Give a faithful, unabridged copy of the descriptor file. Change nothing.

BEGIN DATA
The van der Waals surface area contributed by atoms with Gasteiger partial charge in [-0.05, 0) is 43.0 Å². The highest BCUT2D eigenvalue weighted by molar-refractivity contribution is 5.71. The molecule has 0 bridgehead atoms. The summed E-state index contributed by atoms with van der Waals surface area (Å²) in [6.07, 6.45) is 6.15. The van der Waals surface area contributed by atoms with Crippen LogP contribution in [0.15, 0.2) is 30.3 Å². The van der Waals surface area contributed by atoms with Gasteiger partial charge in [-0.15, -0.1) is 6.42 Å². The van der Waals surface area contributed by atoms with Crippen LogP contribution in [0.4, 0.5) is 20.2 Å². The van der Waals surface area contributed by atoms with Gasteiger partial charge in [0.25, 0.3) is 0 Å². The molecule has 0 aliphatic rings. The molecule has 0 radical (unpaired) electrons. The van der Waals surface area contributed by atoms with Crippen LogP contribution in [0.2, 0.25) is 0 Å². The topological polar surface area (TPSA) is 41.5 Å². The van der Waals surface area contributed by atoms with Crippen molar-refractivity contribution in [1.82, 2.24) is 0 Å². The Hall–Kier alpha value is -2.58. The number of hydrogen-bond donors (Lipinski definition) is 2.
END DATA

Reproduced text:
The van der Waals surface area contributed by atoms with Gasteiger partial charge in [-0.05, 0) is 43.0 Å². The highest BCUT2D eigenvalue weighted by molar-refractivity contribution is 5.71. The molecule has 0 bridgehead atoms. The summed E-state index contributed by atoms with van der Waals surface area (Å²) in [6.07, 6.45) is 6.15. The van der Waals surface area contributed by atoms with Crippen LogP contribution in [0.15, 0.2) is 30.3 Å². The van der Waals surface area contributed by atoms with Gasteiger partial charge in [-0.15, -0.1) is 6.42 Å². The van der Waals surface area contributed by atoms with Crippen LogP contribution in [0.4, 0.5) is 20.2 Å². The van der Waals surface area contributed by atoms with Gasteiger partial charge in [0.25, 0.3) is 0 Å². The molecule has 0 aliphatic rings. The molecule has 0 radical (unpaired) electrons. The van der Waals surface area contributed by atoms with Crippen LogP contribution in [0.2, 0.25) is 0 Å². The topological polar surface area (TPSA) is 41.5 Å². The van der Waals surface area contributed by atoms with Crippen molar-refractivity contribution in [1.82, 2.24) is 0 Å². The Hall–Kier alpha value is -2.58. The number of hydrogen-bond donors (Lipinski definition) is 2.